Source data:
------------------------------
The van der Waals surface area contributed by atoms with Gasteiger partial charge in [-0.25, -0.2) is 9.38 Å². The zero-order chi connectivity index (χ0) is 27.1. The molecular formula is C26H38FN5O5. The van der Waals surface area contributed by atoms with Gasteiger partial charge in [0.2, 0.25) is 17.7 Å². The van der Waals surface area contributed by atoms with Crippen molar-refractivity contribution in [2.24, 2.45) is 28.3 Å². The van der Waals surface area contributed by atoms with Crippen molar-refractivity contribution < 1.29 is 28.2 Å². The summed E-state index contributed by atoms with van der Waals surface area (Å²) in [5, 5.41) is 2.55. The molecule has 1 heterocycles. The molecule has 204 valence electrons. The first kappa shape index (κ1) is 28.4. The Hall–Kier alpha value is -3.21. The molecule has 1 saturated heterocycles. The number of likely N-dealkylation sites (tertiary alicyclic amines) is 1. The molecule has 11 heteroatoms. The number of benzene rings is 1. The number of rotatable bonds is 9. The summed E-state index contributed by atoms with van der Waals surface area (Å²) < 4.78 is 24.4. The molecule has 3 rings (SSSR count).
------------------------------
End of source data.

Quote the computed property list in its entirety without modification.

The van der Waals surface area contributed by atoms with Gasteiger partial charge in [-0.25, -0.2) is 9.38 Å². The zero-order chi connectivity index (χ0) is 27.1. The molecular formula is C26H38FN5O5. The van der Waals surface area contributed by atoms with Gasteiger partial charge in [0.2, 0.25) is 17.7 Å². The van der Waals surface area contributed by atoms with Crippen molar-refractivity contribution in [2.24, 2.45) is 28.3 Å². The van der Waals surface area contributed by atoms with Crippen molar-refractivity contribution < 1.29 is 28.2 Å². The summed E-state index contributed by atoms with van der Waals surface area (Å²) in [5, 5.41) is 2.55. The molecule has 1 heterocycles. The molecule has 204 valence electrons. The first kappa shape index (κ1) is 28.4. The Hall–Kier alpha value is -3.21. The molecule has 1 saturated heterocycles. The number of likely N-dealkylation sites (tertiary alicyclic amines) is 1. The molecule has 11 heteroatoms. The number of benzene rings is 1. The number of rotatable bonds is 9. The summed E-state index contributed by atoms with van der Waals surface area (Å²) < 4.78 is 24.4. The molecule has 3 rings (SSSR count).